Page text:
SFU professor combines passions for sustainability and public policy to tackle climate change
By Rachel Mah
Sami Khan is determined to find a solution to the ongoing climate crisis. By combining his expertise in chemical engineering with his passions for sustainability and public policy, he is taking an interdisciplinary approach. Recently selected to join Canada’s top accelerator for emerging leaders in public policy, Khan aspires to make an impact from grassroots research to the highest level of policymaking.
As a professor in SFU’s School of Sustainable Energy Engineering, Khan leads the Engineered Interfaces for Sustainable Energy (EISEn) research group to develop innovative solutions for the challenges facing alternative energy systems. Some of the group’s research includes designing smart coatings for corrosion protection and understanding and tuning surface chemistry of rare-earth oxides. The group is particularly interested in enhancing performance and longevity in carbon dioxide (CO2) capture and conversion systems as it may be the key to finding a long-term solution to climate change. Khan says our current energy systems tend to have drawbacks that hinder their effectiveness and commercialization.
“Many technologies for CO2 capture and conversion are still in the nascent stages, and there is plenty of room for research and development,” says Khan.
“In order to combat climate change, our group hopes to develop a system that can significantly reduce CO2 emissions directly from the atmosphere and convert it into useful products such as ethanol.”
The EISEn group strives to find an approach to enhance the rate of CO2 capture and conversion. Current research and technologies focus on pressurizing CO2 and converting it to a liquid to be stored underground. Inspired by how plants convert CO2 to energy (in the form of sugar) through photosynthesis, the research group hopes to find a system to replicate this process.
“The goal is to develop a process that would have high CO2 conversion efficiency to help overcome some of the existing challenges in the field, which include CO2 availability in the electrolyte and catalyst longevity,” says Khan.
In the long run, he hopes that this new process of capture and conversion can greatly reduce the amount of CO2 in our atmosphere while also capturing CO2 directly from industrial emissions.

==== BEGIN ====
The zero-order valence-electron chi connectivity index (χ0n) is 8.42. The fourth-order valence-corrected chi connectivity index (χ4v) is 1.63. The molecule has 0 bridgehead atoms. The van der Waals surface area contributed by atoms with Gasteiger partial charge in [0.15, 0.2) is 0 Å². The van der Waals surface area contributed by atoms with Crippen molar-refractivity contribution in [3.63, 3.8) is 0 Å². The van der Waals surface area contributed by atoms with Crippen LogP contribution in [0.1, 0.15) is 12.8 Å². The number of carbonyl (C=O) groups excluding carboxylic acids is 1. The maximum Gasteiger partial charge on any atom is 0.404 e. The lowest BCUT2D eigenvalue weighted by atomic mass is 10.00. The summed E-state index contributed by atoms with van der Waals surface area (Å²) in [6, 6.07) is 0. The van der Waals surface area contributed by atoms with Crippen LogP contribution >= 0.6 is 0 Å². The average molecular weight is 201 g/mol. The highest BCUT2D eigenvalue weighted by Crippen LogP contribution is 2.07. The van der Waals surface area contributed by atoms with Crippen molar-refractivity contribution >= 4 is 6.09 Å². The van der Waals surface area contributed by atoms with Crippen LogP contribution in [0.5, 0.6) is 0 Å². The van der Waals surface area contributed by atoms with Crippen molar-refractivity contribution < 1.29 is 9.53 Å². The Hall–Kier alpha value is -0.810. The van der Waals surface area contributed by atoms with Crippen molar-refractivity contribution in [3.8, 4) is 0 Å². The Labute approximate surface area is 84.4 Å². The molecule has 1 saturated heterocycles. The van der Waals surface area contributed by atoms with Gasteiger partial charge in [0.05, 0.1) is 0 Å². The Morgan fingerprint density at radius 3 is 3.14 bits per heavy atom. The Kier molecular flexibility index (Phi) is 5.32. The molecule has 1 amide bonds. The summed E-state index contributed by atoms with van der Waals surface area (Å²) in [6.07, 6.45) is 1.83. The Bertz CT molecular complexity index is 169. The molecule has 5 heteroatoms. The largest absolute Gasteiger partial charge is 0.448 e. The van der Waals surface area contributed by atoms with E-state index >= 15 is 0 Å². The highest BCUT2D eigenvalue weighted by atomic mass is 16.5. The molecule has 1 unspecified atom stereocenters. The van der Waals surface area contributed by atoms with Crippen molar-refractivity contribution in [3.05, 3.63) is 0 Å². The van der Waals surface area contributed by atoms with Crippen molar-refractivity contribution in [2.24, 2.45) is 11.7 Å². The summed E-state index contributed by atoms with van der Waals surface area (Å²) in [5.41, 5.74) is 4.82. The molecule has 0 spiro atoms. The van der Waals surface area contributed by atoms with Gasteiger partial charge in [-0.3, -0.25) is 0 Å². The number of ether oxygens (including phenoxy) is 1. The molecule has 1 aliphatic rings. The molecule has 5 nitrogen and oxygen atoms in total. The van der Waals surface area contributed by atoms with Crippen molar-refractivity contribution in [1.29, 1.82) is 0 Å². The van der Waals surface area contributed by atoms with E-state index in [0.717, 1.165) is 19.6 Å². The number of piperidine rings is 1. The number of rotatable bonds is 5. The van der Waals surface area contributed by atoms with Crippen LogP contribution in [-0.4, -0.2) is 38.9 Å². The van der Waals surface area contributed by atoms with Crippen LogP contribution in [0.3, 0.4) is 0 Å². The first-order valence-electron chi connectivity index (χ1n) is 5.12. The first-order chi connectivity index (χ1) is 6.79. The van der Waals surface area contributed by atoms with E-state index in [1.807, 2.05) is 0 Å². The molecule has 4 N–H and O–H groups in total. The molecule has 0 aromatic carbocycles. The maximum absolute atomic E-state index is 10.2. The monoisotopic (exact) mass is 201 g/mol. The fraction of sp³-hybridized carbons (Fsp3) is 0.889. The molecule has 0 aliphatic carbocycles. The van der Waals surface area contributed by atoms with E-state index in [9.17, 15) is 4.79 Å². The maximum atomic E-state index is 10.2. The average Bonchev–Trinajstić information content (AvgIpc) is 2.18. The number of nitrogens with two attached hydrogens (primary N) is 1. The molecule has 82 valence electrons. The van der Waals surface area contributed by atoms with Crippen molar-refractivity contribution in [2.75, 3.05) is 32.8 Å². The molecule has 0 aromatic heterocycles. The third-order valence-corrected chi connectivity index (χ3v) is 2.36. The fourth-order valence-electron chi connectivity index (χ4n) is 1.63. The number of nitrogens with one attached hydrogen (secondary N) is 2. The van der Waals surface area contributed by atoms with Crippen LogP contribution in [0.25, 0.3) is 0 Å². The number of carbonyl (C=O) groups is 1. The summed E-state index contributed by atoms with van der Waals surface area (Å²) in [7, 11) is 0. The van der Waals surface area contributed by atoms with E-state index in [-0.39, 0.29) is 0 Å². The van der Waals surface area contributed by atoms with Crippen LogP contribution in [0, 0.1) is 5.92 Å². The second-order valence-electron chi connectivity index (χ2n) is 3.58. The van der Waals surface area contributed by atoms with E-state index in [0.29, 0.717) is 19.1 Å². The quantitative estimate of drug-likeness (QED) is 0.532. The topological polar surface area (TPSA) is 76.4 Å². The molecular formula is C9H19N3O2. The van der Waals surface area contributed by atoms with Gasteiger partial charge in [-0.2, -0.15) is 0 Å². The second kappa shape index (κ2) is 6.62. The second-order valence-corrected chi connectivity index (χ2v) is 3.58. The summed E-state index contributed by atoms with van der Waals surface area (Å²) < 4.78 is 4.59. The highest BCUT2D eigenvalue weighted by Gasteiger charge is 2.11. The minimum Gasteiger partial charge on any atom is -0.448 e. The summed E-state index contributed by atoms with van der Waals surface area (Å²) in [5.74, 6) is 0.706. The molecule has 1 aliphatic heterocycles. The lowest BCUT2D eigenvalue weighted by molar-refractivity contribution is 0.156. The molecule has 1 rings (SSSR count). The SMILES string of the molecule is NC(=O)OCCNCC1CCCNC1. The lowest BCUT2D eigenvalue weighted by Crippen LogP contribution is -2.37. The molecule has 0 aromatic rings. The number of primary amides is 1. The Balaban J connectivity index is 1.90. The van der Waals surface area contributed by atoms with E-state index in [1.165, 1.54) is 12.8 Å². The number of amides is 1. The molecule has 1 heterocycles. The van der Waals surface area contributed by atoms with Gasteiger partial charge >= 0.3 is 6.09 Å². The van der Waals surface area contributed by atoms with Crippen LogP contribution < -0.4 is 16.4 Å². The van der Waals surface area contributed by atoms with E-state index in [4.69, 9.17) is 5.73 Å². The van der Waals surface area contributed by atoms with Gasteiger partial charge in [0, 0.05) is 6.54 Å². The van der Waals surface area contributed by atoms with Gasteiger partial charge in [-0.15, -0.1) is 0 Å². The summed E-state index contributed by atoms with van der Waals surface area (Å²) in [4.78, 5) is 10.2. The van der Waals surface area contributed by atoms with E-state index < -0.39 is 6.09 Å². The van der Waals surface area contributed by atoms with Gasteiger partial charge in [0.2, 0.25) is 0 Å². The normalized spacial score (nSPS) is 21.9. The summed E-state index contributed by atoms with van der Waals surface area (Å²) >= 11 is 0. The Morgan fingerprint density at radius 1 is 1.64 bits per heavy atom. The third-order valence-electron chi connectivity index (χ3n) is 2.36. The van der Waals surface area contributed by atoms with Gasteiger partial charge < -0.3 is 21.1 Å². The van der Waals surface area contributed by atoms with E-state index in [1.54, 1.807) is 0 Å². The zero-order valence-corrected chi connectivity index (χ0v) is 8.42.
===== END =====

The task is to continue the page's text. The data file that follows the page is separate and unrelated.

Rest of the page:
In addition to conducting research on CO2 conversion, Khan says it is also crucial for policy-makers to be aware of these ground-breaking technologies and their impact on key metrics used in policy decisions, such as greenhouse gas reduction, net zero CO2 emissions or even job creation.
Although Khan wants his research to make an impact on society, he knows that it is also necessary to have government support. He realizes the concepts of sustainability and public policy must work together to achieve the goals outlined in the Paris Agreement.
In June, Khan received a prestigious fellowship with Action Canada. Funded by the federal government, the fellowship brings together aspiring leaders from various disciplines to work on a Canadian public policy challenge. This year, one of the fellowship themes is to find areas for improvement within Canada’s immigration system. Khan views this challenge from a sustainability lens.
“Canada needs skilled experts that will accelerate our sustainability goals in the next 30 years,” he says.
“In order for us to meet this goal, we are examining how Canada’s immigration process can prioritize applicants who have such unique expertise.”
Looking forward, Khan hopes to uncover a long-term sustainable energy solution for everyone and address our biggest environmental concern, which is climate change.
“We must continue to identify the bottlenecks and impediments within our CO2 research in order to find an innovative solution,” says Khan.
“At the same time, we must continue to provide policy-makers with the newest and most advanced technologies and expertise so that they can make the most well-informed decisions in their public policies.”
This summer alone, there has been a substantial number of disastrous climate events. In a report released this August, the UN’s Intergovernmental Panel on Climate Change claims that most of the changes to our climate are irreversible. Still, they say it is possible to prevent this crisis from worsening by reducing CO2 emissions, the main contributor to climate change.
Khan hopes his team will find a plausible and viable solution by continuing with research into CO2 capture and conversion.